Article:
Workplace incivility and its effects on nursing faculty

UNCG Author/Contributor (non-UNCG co-authors, if there are any, appear on document)
Jayme Trocino Sherrod (Creator)
The University of North Carolina at Greensboro (UNCG )
Web Site:
Lynne Lewallen

Abstract: Ninety-eight percent of employees have experienced incivility in their workplace, and nursing faculty in academic nursing education are not immune. Workplace incivility is a low-intensity, deviant interaction between two parties that has negative implications for individuals and their organization. Nursing faculty have reported the physical and psychological impact of incivility on their lives, and it is necessary to gain a deeper understanding of this problem as it may negatively impact the recruitment and retention of nursing faculty. The aims of this study were to (1) explore the relationship between the attributes of nursing faculty and their experiences with workplace incivility and (2) explore the effect of experiences with workplace incivility on the physical and psychological health of nursing faculty. An electronic, 53-item survey was distributed via E-mail to nursing faculty in the state of North Carolina. Respondents provided quantitative data about their demographics, experiences with workplace incivility, perceived levels of stress, physical health, and psychological health. Using two open-ended questions, respondents also provided qualitative data about their experiences with workplace incivility. Through a multiple linear regression analysis, five variables were found to be significant predictors of nursing faculty experiences with workplace incivility: age, fulltime equivalent status, highest degree earned, orientation program participation, and program type. Specifically, experiences with workplace incivility were higher for faculty who were older, full-time, and prepared with a doctoral degree. Furthermore, incivility experiences were higher in faculty who did not participate in an orientation program and who taught in graduate degree programs. Additionally, through a three-step hierarchical multivariate multiple regression analysis, increased experiences with workplace incivility were found to be significantly related to an increase in headaches among nursing faculty, while controlling for participant demographics and perceived levels of stress. Finally, using qualitative content analysis, four themes emerged from the data in the two-open ended questions: (1) the experience, (2) personal and professional impact, (3) a reciprocal, cultural problem, and (4) survival. The findings from this study provided quantitative and qualitative evidence that workplace incivility is negatively impacting the health of nursing faculty. Future work about workplace incivility in academic nursing education should be aimed at evaluating strategies to reduce the prevalence of incivility, as well as exploring of the broader impact that workplace incivility in academic nursing education has on the nursing profession.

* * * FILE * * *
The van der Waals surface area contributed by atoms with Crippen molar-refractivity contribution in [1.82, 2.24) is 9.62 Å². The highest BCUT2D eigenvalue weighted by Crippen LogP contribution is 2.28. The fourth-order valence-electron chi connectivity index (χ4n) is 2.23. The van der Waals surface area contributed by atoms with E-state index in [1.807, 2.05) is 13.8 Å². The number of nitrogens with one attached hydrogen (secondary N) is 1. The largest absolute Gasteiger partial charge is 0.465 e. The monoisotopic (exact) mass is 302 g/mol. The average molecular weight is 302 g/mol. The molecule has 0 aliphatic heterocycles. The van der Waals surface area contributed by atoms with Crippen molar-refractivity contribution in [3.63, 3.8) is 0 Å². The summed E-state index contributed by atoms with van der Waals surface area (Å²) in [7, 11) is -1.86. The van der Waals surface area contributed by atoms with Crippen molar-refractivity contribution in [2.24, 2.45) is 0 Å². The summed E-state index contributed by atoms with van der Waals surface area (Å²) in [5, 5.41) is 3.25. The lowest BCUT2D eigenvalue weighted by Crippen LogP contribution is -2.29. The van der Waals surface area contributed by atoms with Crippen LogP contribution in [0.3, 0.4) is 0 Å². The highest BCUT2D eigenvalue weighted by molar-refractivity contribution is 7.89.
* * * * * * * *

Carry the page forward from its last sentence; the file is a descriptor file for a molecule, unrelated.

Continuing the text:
Additional Information

Language: English
Date: 2019
Incivility, Nursing faculty, Physical health, Psychological health, Workplace incivility
Nursing schools $x Faculty
Work environment
Job stress

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